FDA Approves New Treatments for Colorectal Cancer, Leukemia, and Melanoma

During the early part of summer 2018, the U.S. Food and Drug Administration (FDA) has approved several new anticancer therapeutics and expanded the use of some previously approved anticancer therapeutics to include new types of cancer. Specifically, the agency approved a new combination of molecularly targeted therapeutics—encorafenib (Braftovi) and binimetinib (Mektovi)—for treating certain patients with melanoma. The FDA also approved a new molecularly targeted therapeutic—ivosidenib (Tibsovo)—for treating certain patients with acute myeloid leukemia (AML). In addition, it expanded the use of a combination of immunotherapeutics—ipilimumab (Yervoy) and nivolumab (Opdivo)—to include the treatment of certain patients with colorectal cancer.

These approvals are the culmination of many years of hard work by researchers working in a wide range of disciplines and are a testament to the unceasing progress we are making against cancer.

A new targeted therapy combo for melanoma

Melanoma is not the most common type of skin cancer, but it is the deadliest; almost 10,000 people in the United States are expected to die from the disease in 2018, according to data from the National Cancer Institute (NCI) Surveillance, Epidemiology, and End Results (SEER) program.

Metastatic melanoma cells. Image courtesy of the National Cancer Institute.

The year 2011 ushered in a new era in the treatment of metastatic melanoma. It was the year that that FDA approved the first molecularly targeted therapeutic, vemurafenib (Zelboraf), and the first immunotherapeutic, ipilimumab (Yervoy), for treating this disease. Since then, the FDA has approved several other molecularly targeted therapeutics and immunotherapeutics, all of which have helped improve patient outcomes. For example, the percentage of patients living five or more years after a diagnosis with metastatic melanoma has risen to 22.5 percent from only 15 percent in 2010.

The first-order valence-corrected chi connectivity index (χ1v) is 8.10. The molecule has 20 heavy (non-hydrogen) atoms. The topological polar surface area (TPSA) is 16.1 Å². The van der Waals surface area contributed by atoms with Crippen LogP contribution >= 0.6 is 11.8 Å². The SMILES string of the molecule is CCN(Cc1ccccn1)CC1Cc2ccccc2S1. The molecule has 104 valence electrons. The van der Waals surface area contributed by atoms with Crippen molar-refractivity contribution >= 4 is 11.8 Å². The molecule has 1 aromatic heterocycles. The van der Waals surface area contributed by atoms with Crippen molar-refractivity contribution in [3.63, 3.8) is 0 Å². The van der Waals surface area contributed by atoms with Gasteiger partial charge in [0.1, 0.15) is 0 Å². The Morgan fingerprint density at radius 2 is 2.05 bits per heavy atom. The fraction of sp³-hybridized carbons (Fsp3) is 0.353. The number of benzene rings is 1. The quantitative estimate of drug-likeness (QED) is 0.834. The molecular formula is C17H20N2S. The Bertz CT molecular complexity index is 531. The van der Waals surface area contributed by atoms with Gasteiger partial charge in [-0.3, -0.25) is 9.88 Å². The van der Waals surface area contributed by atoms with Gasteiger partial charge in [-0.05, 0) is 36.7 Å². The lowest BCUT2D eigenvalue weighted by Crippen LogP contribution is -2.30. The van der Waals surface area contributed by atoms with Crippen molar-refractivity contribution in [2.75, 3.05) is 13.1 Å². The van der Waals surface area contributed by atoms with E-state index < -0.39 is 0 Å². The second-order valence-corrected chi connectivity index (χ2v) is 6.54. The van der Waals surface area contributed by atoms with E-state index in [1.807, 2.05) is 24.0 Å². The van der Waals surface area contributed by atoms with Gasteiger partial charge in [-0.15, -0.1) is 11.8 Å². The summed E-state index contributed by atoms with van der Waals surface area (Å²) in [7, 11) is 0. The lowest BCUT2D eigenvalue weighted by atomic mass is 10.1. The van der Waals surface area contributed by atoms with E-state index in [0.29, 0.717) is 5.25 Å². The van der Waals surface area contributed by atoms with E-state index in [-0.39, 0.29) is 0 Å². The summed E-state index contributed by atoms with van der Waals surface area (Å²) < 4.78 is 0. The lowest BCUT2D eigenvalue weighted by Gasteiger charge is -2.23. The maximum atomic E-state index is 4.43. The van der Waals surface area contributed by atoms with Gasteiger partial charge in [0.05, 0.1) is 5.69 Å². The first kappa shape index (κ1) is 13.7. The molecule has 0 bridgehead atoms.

The growth of up to 50 percent of melanomas is driven by mutations in the BRAF gene that are known as BRAF V600 mutations. All the molecularly targeted therapeutics approved for treating metastatic melanoma target either the altered BRAF proteins encoded by BRAF V600 mutations or two proteins that function further downstream in the BRAF signaling pathway, MEK1 and MEK2.

Most patients with metastatic melanoma that tests positive for a BRAF V600 mutation are treated with an FDA-approved combination of molecularly targeted therapeutics, one that targets the altered BRAF proteins generated by BRAF V600 mutations and one that targets MEK1 and MEK2. This is because treatment with the approved combinations—vemurafenib and cobimetinib (Cotellic), and dabrafenib (Tafinlar) and trametinib (Mekinist)—improves patient outcomes compared with treatment with the BRAF-targeted therapeutics alone.

The FDA approved a third combination of molecularly targeted therapeutics, encorafenib (Braftovi) and binimetinib (Mektovi), on June 27, 2018. Encorafenib targets BRAF proteins generated by BRAF V600 mutations and binimetinib targets MEK1 and MEK2. The combination was approved specifically for treating patients with unresectable or metastatic melanoma that tests positive for a BRAF V600E or V600K mutation with an FDA-approved test.

The approval was based on results from the COLUMBUS phase III clinical trial that were published recently in Lancet Oncology. The results showed that the median progression-free survival for patients treated with the combination of encorafenib and binimetinib was more than double that for those treated with vemurafenib. Median progression-free survival was 14.9 months among those receiving encorafenib and binimetinib versus 7.3 months among those receiving vemurafenib.

A new molecularly targeted therapeutic for AML

With 10,670 deaths from AML expected to occur in the United States in 2018, according to data from the NCI SEER program, it causes more deaths than any other type of leukemia.